Introduction - PART 1: THE SECOND WORLD WAR AND THE PERIOD OF MAXIMUM BRITISH INFLUENCE, 1941-45 - The Defense of Iraq - The Destruction of Iraq - The Production and Export of Cereals - The Great Inflation - The Kurdish Uprisings - The Dispute over Kuwait and Umm Qasr - The Formation of the Arab League - PART 2: THE END OF THE SECOND WORLD WAR AND THE BEGINNING OF THE DECLINE IN BRITISH INFLUENCE, 1945-48 - Britain's Weakened Position - The Iraqi Opposition - The Reconstruction of Iraq's Armed Forces - The Treaty of Portsmouth, Phase One: The Negotiation - The Treaty of Portsmouth, Phase Two: The Collapse - PART 3: THE ARAB-ISRAELI WAR AND ITS CONSEQUENCES FOR THE ANGLO-IRAQI RELATIONSHIP, 1948-50 - Iraq's Intervention in Palestine - The United Nations Arms Embargo - The Economic Crisis - The Syrian Imbroglio - The Tripartite Declaration - The Campaign Against the Iraqi Jews - PART 4: THE PROBLEM OF OIL - The Oil Pipelines - The First Revision of the Oil Concession - The Second Revision of the Oil Concession - PART 5: STERLING BALANCES AND DOLLAR ALLOCATIONS - The Early Financial Agreements - The Later Financial Agreements - Conclusion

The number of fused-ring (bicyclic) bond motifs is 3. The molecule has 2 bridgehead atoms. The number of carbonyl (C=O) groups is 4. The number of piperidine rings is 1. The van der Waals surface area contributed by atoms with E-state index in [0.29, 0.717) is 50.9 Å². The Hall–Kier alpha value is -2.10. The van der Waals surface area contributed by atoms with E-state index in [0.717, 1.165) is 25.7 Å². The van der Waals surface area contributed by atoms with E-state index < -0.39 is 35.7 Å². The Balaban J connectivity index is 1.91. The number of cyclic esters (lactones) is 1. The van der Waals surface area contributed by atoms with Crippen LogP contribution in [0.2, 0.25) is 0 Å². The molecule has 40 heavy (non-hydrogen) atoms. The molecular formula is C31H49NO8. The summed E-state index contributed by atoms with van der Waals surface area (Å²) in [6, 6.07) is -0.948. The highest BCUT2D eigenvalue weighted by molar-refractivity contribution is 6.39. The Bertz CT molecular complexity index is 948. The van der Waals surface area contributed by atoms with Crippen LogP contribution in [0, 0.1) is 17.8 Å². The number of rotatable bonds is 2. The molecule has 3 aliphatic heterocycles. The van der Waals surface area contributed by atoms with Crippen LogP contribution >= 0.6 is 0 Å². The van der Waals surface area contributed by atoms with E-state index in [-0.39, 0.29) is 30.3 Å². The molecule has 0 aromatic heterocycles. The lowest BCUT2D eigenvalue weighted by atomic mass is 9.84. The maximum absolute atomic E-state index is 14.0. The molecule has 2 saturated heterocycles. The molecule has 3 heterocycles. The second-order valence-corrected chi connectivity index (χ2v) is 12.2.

The Twilight of British Ascendancy in the Middle East
A Case Study of Iraq, 1941-1950
Buch (Gebundene Ausgabe, Englisch)
Fr.155.00inkl. gesetzl. MwSt.
VerlagPalgrave Macmillan US
This work is an account of Anglo-Iraqi relations from Britain's reconquest of Iraq in 1941 until the end of the immediate post-Second World War period in 1950. In particular, it shows how Britain reasserted its dominant position in Iraq during the war and attempted to maintain this position after the conflict when, under the pressure of nationalist sentiment in Iraq and manpower and financial constraints at home, and in accordance with its treaty obligations, it had withdrawn all of its ground troops. Thus, not only does this book describe an important episode in the fairly rapid disintegration of British hegemony in the Middle East after the war, it also examines the possibilities and limitations of indirect rule. Finally, it is the story of how the ruling class of a recently independent Arab nation struggled to free itself from the lingering grip of a major European power while still preserving sufficiently close ties with that power to ensure its external security and internal control.
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